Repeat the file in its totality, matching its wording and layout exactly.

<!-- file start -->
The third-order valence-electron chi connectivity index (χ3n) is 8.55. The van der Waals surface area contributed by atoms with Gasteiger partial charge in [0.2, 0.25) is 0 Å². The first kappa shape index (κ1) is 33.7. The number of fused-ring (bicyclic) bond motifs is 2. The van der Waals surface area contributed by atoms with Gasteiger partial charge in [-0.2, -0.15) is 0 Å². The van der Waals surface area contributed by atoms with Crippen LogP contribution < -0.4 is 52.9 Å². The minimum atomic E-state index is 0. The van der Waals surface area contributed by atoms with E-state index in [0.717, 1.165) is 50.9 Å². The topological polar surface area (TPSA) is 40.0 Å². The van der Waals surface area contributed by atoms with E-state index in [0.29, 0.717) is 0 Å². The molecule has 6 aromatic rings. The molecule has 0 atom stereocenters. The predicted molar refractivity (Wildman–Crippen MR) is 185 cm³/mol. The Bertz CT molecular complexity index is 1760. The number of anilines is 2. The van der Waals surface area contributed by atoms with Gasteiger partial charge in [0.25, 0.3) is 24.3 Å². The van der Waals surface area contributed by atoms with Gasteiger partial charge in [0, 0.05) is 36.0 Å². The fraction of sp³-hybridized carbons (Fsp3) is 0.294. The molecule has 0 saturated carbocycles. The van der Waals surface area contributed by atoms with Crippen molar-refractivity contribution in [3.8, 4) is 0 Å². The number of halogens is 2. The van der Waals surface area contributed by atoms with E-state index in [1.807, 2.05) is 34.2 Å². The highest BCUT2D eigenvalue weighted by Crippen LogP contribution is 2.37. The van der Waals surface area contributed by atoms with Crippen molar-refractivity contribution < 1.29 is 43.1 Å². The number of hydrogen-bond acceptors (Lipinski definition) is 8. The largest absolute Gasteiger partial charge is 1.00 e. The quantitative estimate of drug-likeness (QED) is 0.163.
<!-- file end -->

The third-order valence-electron chi connectivity index (χ3n) is 8.55. The van der Waals surface area contributed by atoms with Gasteiger partial charge in [0.2, 0.25) is 0 Å². The first kappa shape index (κ1) is 33.7. The number of fused-ring (bicyclic) bond motifs is 2. The van der Waals surface area contributed by atoms with Gasteiger partial charge in [-0.2, -0.15) is 0 Å². The van der Waals surface area contributed by atoms with Crippen LogP contribution < -0.4 is 52.9 Å². The minimum atomic E-state index is 0. The van der Waals surface area contributed by atoms with E-state index in [0.717, 1.165) is 50.9 Å². The topological polar surface area (TPSA) is 40.0 Å². The van der Waals surface area contributed by atoms with E-state index in [0.29, 0.717) is 0 Å². The molecule has 6 aromatic rings. The molecule has 0 atom stereocenters. The predicted molar refractivity (Wildman–Crippen MR) is 185 cm³/mol. The Bertz CT molecular complexity index is 1760. The number of anilines is 2. The van der Waals surface area contributed by atoms with Gasteiger partial charge in [0.25, 0.3) is 24.3 Å². The van der Waals surface area contributed by atoms with Gasteiger partial charge in [0, 0.05) is 36.0 Å². The fraction of sp³-hybridized carbons (Fsp3) is 0.294. The molecule has 0 saturated carbocycles. The van der Waals surface area contributed by atoms with Crippen molar-refractivity contribution in [3.8, 4) is 0 Å². The number of halogens is 2. The van der Waals surface area contributed by atoms with E-state index in [1.807, 2.05) is 34.2 Å². The highest BCUT2D eigenvalue weighted by Crippen LogP contribution is 2.37. The van der Waals surface area contributed by atoms with Crippen molar-refractivity contribution < 1.29 is 43.1 Å². The number of hydrogen-bond acceptors (Lipinski definition) is 8. The largest absolute Gasteiger partial charge is 1.00 e. The quantitative estimate of drug-likeness (QED) is 0.163.